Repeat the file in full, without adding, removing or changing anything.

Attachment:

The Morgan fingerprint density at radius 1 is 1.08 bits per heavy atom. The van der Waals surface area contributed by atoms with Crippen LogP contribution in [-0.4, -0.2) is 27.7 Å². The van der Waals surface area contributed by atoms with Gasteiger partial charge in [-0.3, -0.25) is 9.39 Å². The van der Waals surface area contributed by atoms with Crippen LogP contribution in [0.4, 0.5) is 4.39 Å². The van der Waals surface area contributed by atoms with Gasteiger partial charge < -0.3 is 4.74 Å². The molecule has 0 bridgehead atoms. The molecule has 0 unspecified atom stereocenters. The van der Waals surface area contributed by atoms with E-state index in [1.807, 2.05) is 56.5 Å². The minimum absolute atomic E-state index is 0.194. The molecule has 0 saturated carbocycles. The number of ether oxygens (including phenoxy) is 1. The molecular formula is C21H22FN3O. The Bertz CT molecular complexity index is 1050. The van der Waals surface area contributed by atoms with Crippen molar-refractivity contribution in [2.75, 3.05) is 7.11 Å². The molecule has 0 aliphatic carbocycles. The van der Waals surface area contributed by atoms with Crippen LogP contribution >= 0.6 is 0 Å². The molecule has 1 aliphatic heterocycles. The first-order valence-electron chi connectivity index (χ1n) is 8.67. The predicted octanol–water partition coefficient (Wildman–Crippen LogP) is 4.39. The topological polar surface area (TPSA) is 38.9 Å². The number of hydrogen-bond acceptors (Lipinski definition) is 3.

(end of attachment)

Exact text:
The Morgan fingerprint density at radius 1 is 1.08 bits per heavy atom. The van der Waals surface area contributed by atoms with Crippen LogP contribution in [-0.4, -0.2) is 27.7 Å². The van der Waals surface area contributed by atoms with Gasteiger partial charge in [-0.3, -0.25) is 9.39 Å². The van der Waals surface area contributed by atoms with Crippen LogP contribution in [0.4, 0.5) is 4.39 Å². The van der Waals surface area contributed by atoms with Gasteiger partial charge < -0.3 is 4.74 Å². The molecule has 0 bridgehead atoms. The molecule has 0 unspecified atom stereocenters. The van der Waals surface area contributed by atoms with E-state index in [1.807, 2.05) is 56.5 Å². The minimum absolute atomic E-state index is 0.194. The molecule has 0 saturated carbocycles. The number of ether oxygens (including phenoxy) is 1. The molecular formula is C21H22FN3O. The Bertz CT molecular complexity index is 1050. The van der Waals surface area contributed by atoms with Crippen molar-refractivity contribution in [2.75, 3.05) is 7.11 Å². The molecule has 0 aliphatic carbocycles. The van der Waals surface area contributed by atoms with Crippen LogP contribution >= 0.6 is 0 Å². The molecule has 1 aliphatic heterocycles. The first-order valence-electron chi connectivity index (χ1n) is 8.67. The predicted octanol–water partition coefficient (Wildman–Crippen LogP) is 4.39. The topological polar surface area (TPSA) is 38.9 Å². The number of hydrogen-bond acceptors (Lipinski definition) is 3.